711.94/2231a: Telegram

The Secretary of State to the Ambassador in China (Gauss)

209. Your telegram 367, August 27, 1 p.m. During the spring and early summer the Secretary and officers of the Department have from time to time held informal, exploratory, and unofficial conversations with the Japanese Ambassador and his associates without any commitment whatsoever, in an endeavor to determine whether there might be some basis for the working out of a peaceful settlement of the general problems of the Pacific area.

These exploratory conversations were disrupted following the Japanese occupation of Indochina. The Japanese Ambassador has, however, under instructions from his Government, continued to discuss with me the possibility of reaching an agreement on basic principles. The meeting between the President and the Japanese Ambassador on August 28,73 reported in Radio Bulletin No. 205, August 28, was the latest development. As has been indicated in the press, it is possible that future conversations of the same exploratory nature may take place. This Government of course does not have the slightest intention [Page 420] of sacrificing any of its principles and policies. It goes without saying that any proposals or suggestions affecting the rights and privileges of the United States or of Japan or of any third country will not be considered except so far as they might conform with the basic principles of the United States.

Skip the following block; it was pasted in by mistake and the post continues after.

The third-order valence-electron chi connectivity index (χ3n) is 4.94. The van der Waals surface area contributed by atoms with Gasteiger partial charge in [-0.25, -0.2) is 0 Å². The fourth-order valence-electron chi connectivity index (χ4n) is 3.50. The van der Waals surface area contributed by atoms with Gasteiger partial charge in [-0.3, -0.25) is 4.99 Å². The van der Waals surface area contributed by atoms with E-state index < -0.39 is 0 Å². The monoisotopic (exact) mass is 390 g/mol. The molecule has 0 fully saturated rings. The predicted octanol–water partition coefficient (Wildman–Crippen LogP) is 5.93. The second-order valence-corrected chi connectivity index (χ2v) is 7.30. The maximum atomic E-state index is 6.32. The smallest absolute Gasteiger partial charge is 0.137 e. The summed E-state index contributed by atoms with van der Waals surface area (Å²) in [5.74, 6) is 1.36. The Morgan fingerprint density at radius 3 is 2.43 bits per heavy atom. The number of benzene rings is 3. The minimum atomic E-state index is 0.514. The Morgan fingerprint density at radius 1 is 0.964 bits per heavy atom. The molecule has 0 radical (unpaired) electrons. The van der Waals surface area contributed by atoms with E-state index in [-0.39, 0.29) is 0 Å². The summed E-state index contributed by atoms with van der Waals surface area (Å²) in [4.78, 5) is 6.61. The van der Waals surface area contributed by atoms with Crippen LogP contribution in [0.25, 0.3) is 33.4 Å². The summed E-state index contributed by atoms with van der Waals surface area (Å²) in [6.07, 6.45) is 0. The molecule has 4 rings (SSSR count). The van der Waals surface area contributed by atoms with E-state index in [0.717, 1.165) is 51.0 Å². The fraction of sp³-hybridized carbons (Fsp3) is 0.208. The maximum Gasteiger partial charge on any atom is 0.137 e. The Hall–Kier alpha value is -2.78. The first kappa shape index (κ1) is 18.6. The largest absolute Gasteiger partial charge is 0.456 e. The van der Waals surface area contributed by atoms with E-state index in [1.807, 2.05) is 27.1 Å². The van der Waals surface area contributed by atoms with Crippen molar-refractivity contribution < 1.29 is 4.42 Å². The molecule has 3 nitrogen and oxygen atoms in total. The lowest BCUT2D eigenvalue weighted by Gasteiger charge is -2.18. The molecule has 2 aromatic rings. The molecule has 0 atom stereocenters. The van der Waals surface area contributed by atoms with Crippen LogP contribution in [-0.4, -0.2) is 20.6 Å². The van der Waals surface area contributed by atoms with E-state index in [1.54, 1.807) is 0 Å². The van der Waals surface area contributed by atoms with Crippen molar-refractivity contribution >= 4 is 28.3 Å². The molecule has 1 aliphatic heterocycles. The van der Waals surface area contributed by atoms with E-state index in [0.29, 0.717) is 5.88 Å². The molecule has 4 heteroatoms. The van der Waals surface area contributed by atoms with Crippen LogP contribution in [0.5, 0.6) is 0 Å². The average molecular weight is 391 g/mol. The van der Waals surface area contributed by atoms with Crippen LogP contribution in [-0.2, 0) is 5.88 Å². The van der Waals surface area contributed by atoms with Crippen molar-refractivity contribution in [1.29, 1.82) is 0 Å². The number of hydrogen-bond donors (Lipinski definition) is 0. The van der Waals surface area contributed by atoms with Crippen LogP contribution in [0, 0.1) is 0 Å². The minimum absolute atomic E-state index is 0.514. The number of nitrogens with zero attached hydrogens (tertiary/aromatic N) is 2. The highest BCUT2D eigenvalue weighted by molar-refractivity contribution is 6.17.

You are authorized in your discretion to inform the Chinese Government officials in whole or in part of the substance of this telegram.

  1. See memorandum by the Secretary of State, August 28, 1941, Foreign Relations, Japan, 1931–1941, vol. ii, p. 571.